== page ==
Thursday, October 30, 2008

memes gone viral

The other night, I overheard a really good question. After listening to an Obama campaign volunteer fervently discuss his recent mission and experience, the question was: "What are you going to do with all your Obama energy when the election is over?"

I liked the question because the energy in the political rhetoric right now is so tangible and in need of an outlet beyond next Tuesday. I started to think about where he could channel his energy, but also where all that energy came from.

As marketers have noted, the virality of Obama's campaign is admirable. They've captured a tough and large crowd in a conversation bigger than the election. Marketers praise the campaign for their mastery of the tools of engagement, for creating a transmedia conversation. 

Naturally, marketers are interested in that method-- in fact, they've virtually spawned a new genre of blogs devoted to "top 5-10" learnings from the Obama campaign. But the method is conversation, really. It's not simply the technical tools Obama has used as a vehicle for any particular message.

Biz Stone said in his press release on "Current Diggs the Election."
"Current is helping Twitter amplify the opinions, news, and trends that matter right now. Together, we're influencing more than media--we're evolving conversation."
The tools are evolving a conversation that's bigger than media.

I think the success of the Obama conversation is part tools, and part guidance as to what to do with the information, how to make sense of it, how to participate in the conversation. With just tools, I don't think his memes would be nearly as viral. 

Monday, October 27, 2008

"good" posts

Ideal conversation should be a matter of equal give and take, but too often it is all “take.” The voluble talker—or chatterer—rides his own hobby straight through the hours without giving anyone else, who might also like to say something, a chance to do other than exhaustedly await the turn that never comes.
-Emily Post, 1922

Not to beat a dead horse, but one thing that I glossed over in summing up the commentary on Peter Kim's Influence post was the implicit assumption that blogs recognized as "Influential" will have "good content." That is, we expect them to be both impactful and "good." You know as well as I that definitions of 'good' vary widely, but it makes sense to assume that after reading a post by an "influencer," you would want to walk away feeling like you just had a good conversation.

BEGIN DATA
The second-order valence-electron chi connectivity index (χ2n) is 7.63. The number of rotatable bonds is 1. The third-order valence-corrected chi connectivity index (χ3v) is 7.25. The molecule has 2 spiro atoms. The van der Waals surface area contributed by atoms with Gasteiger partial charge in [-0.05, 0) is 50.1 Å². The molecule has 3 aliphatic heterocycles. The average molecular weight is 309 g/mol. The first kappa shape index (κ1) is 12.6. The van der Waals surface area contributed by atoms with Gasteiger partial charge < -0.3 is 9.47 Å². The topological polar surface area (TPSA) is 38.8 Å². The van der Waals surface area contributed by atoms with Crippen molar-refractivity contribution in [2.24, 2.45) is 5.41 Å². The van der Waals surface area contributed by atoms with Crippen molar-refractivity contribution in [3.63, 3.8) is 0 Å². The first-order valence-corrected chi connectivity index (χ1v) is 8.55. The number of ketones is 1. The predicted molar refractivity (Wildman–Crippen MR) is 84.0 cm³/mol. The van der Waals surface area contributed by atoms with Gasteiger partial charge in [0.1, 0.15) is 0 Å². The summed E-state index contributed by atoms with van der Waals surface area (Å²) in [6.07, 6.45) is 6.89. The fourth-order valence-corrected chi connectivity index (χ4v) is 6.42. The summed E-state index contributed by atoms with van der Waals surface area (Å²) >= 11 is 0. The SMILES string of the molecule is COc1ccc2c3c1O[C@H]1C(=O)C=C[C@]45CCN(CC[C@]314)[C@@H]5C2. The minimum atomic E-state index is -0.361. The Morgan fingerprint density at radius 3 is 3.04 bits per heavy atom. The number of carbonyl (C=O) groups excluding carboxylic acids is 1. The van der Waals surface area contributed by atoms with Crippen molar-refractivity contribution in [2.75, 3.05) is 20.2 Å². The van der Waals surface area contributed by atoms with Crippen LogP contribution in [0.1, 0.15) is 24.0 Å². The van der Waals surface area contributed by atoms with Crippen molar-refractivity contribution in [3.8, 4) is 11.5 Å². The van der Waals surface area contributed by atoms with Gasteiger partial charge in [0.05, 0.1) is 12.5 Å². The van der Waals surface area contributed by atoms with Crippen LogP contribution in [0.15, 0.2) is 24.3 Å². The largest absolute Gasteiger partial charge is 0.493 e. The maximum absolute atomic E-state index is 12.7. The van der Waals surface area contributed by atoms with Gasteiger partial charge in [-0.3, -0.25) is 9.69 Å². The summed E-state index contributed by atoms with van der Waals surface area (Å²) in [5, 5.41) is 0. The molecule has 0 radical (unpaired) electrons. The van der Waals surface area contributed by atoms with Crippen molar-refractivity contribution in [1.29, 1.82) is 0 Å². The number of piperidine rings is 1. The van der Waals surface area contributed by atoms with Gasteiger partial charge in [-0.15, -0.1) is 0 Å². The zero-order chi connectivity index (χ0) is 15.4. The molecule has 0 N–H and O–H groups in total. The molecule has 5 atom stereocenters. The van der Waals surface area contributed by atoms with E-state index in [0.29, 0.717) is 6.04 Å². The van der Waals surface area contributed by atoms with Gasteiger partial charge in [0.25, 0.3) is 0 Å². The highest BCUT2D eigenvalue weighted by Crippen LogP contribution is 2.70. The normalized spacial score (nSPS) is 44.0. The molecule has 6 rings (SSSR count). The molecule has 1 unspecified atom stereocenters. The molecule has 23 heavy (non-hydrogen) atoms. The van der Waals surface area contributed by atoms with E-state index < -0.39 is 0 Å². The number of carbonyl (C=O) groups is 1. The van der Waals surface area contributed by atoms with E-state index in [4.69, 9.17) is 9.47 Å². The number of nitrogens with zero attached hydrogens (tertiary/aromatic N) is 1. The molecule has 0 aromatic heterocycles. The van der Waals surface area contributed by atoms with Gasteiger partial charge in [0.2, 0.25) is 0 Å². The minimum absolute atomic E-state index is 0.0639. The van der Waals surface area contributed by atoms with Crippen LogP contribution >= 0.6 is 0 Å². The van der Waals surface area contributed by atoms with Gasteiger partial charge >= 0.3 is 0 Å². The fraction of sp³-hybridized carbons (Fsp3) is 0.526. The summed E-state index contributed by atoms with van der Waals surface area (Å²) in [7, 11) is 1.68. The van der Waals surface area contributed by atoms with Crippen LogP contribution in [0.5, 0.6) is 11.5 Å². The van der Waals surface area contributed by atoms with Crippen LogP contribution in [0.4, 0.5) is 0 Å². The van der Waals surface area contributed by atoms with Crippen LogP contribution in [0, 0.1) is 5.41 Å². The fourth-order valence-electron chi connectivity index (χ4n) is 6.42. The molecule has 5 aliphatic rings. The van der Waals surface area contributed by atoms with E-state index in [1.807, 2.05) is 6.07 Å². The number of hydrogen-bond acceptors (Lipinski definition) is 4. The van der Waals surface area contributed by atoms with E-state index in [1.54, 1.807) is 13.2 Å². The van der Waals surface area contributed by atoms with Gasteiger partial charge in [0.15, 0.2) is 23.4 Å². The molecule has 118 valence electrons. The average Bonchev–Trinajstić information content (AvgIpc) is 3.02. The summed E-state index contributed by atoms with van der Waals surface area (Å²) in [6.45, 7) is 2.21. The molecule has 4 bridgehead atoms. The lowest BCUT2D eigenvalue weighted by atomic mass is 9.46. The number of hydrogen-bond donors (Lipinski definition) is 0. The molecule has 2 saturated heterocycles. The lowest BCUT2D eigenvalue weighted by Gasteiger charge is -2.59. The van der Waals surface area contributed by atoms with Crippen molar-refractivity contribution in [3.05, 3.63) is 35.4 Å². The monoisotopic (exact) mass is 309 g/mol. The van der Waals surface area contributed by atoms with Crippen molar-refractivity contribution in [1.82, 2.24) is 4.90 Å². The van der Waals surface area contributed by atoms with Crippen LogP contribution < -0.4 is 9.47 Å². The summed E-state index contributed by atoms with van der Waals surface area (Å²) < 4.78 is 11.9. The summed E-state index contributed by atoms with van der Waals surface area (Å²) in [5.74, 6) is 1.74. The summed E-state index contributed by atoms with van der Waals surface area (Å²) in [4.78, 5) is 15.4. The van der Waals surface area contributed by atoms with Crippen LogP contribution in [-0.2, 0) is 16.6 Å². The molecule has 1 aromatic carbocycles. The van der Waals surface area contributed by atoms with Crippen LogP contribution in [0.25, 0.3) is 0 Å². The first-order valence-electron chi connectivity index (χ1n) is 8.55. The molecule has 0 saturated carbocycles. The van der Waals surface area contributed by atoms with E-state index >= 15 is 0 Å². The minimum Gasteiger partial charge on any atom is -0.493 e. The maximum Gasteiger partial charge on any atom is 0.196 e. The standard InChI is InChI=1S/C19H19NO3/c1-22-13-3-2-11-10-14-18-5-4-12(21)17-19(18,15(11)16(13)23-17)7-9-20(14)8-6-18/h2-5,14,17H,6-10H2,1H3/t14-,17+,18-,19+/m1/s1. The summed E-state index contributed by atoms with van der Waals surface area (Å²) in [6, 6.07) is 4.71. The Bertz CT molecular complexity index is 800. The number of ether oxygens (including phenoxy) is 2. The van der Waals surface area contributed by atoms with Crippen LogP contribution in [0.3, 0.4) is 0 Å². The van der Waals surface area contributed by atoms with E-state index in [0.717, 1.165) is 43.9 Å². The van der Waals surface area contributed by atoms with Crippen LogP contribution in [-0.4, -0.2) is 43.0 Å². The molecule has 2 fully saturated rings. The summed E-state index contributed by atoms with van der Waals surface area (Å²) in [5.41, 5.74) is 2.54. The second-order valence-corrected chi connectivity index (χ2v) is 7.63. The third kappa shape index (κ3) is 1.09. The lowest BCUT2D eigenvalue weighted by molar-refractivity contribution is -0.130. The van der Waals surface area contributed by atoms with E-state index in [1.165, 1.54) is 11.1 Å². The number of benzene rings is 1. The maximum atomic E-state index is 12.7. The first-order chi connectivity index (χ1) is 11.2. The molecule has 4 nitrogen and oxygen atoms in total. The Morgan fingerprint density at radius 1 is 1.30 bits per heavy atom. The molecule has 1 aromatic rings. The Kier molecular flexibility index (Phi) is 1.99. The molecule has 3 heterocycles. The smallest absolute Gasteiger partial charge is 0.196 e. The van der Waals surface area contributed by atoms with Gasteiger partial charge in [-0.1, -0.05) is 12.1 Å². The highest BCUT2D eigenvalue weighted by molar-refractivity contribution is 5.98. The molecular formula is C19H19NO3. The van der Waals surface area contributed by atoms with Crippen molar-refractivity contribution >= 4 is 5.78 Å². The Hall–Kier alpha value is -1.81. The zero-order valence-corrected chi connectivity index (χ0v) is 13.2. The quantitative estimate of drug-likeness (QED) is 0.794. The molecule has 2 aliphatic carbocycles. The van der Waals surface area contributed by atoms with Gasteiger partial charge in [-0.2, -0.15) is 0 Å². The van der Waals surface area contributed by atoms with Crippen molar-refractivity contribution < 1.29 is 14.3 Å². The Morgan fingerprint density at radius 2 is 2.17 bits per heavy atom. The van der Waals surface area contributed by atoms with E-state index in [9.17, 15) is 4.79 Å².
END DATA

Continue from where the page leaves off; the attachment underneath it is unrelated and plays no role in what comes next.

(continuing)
Being a good conversationalist is challenging... Sure there are rules, etiquette, and feedback to let us know how we're doing, but still no precise science. Furthermore, as Sunday's NY Times article on Sandy Pentland suggests, we're typically blind to feedback, or "Honest Signals"- unaware when we're dominating a conversation, interrupting, or have waning audience attention. 

Luckily blogs bring some of these cues to the forefront... and as we've seen, lack of attention quickly leads to decreased content production. 

So what makes for good content? Can we measure it?

Here's, my stab at defining and measuring "good content." Note: this is an untested, hypothetical algorithm to generate more engagement, as defined by empathetic commentary:

  1. Authenticity
  • This would have to be measured over time-- a measure of consistency in linguistic style to guage whether you're being true to what you know.  Perhaps we'd also look for a slightly higher usage of first person pronouns (I, me, my) to relay personal thoughts and opinions.

2. Economy of Language

  • This could manifest via use of bullets and a low word count. Why? This not only generates intrigue, but shows your respect for your audience's attention. And conveys high status.

3. High Opinion: Question ratio 

  • Might seem counterintuitive, but a colleague and I have been playing around with this idea. Questions don't seem to elicit a reaction without first offering fodder for the reaction: your opinion. Like the above 2, this too can be measured pretty easily with a basic text analysis program.

Just a hypothesis... I considered a few others, like unexpected associations and original thought, but I'm going to standby #1 in the name of anything having the potential to be interesting and "good." 

Anyone want to make a case for other variables? What else might predict loyal readership?

Friday, October 24, 2008

individual groups

Was talking to a friend this morning about his multiple identities... "Friend" has 2 Twitter accounts: 1 personal, 1 corporate. He was reflecting on the different ways he's perceived (or perceives he's perceived) when operating as each distinct identity.

"People give me the cold shoulder when I'm using my corporate account, they're surprised and delighted when I relay the same content from my personal one."